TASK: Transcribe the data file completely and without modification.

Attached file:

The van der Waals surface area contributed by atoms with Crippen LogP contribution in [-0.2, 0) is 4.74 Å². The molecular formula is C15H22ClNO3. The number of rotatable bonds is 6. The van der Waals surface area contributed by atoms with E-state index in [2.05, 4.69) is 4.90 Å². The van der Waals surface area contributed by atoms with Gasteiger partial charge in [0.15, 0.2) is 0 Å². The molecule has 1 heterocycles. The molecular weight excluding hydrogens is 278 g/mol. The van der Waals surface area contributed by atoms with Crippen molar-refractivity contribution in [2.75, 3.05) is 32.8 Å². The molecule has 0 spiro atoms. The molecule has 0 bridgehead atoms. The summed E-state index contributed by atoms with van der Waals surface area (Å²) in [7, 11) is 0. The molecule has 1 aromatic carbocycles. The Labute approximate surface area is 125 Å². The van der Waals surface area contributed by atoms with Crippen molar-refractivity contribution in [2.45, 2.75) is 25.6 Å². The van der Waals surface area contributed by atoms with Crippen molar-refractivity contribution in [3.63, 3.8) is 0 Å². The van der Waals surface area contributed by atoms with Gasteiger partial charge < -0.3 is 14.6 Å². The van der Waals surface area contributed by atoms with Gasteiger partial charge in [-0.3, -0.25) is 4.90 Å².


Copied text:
The van der Waals surface area contributed by atoms with Crippen LogP contribution in [-0.2, 0) is 4.74 Å². The molecular formula is C15H22ClNO3. The number of rotatable bonds is 6. The van der Waals surface area contributed by atoms with E-state index in [2.05, 4.69) is 4.90 Å². The van der Waals surface area contributed by atoms with Gasteiger partial charge in [0.15, 0.2) is 0 Å². The molecule has 1 heterocycles. The molecular weight excluding hydrogens is 278 g/mol. The van der Waals surface area contributed by atoms with Crippen molar-refractivity contribution in [2.75, 3.05) is 32.8 Å². The molecule has 0 spiro atoms. The molecule has 0 bridgehead atoms. The summed E-state index contributed by atoms with van der Waals surface area (Å²) in [7, 11) is 0. The molecule has 1 aromatic carbocycles. The Labute approximate surface area is 125 Å². The van der Waals surface area contributed by atoms with Crippen molar-refractivity contribution in [2.45, 2.75) is 25.6 Å². The van der Waals surface area contributed by atoms with Crippen molar-refractivity contribution in [3.63, 3.8) is 0 Å². The van der Waals surface area contributed by atoms with Gasteiger partial charge < -0.3 is 14.6 Å². The van der Waals surface area contributed by atoms with Gasteiger partial charge in [-0.3, -0.25) is 4.90 Å².